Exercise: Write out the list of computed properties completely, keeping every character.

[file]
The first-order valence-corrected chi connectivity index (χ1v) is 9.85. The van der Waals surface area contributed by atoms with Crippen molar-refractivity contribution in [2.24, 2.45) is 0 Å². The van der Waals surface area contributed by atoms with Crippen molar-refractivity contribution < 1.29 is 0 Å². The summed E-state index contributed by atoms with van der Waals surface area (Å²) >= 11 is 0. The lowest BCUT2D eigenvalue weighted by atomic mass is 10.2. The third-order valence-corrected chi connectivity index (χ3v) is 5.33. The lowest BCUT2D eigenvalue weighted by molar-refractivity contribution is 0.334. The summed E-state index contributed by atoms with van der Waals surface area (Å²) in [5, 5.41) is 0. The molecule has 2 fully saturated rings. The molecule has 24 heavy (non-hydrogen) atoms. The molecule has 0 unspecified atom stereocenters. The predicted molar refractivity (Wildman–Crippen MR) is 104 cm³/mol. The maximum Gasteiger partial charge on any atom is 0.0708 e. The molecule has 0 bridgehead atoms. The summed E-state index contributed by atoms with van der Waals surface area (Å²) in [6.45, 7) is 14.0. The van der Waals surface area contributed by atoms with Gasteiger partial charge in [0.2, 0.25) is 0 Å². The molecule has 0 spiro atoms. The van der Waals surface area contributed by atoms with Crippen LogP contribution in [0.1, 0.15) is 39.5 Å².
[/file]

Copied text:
The first-order valence-corrected chi connectivity index (χ1v) is 9.85. The van der Waals surface area contributed by atoms with Crippen molar-refractivity contribution in [2.24, 2.45) is 0 Å². The van der Waals surface area contributed by atoms with Crippen molar-refractivity contribution < 1.29 is 0 Å². The summed E-state index contributed by atoms with van der Waals surface area (Å²) >= 11 is 0. The lowest BCUT2D eigenvalue weighted by atomic mass is 10.2. The third-order valence-corrected chi connectivity index (χ3v) is 5.33. The lowest BCUT2D eigenvalue weighted by molar-refractivity contribution is 0.334. The summed E-state index contributed by atoms with van der Waals surface area (Å²) in [5, 5.41) is 0. The molecule has 2 fully saturated rings. The molecule has 24 heavy (non-hydrogen) atoms. The molecule has 0 unspecified atom stereocenters. The predicted molar refractivity (Wildman–Crippen MR) is 104 cm³/mol. The maximum Gasteiger partial charge on any atom is 0.0708 e. The molecule has 0 bridgehead atoms. The summed E-state index contributed by atoms with van der Waals surface area (Å²) in [6.45, 7) is 14.0. The van der Waals surface area contributed by atoms with Gasteiger partial charge in [0.2, 0.25) is 0 Å². The molecule has 0 spiro atoms. The van der Waals surface area contributed by atoms with Crippen LogP contribution in [0.1, 0.15) is 39.5 Å².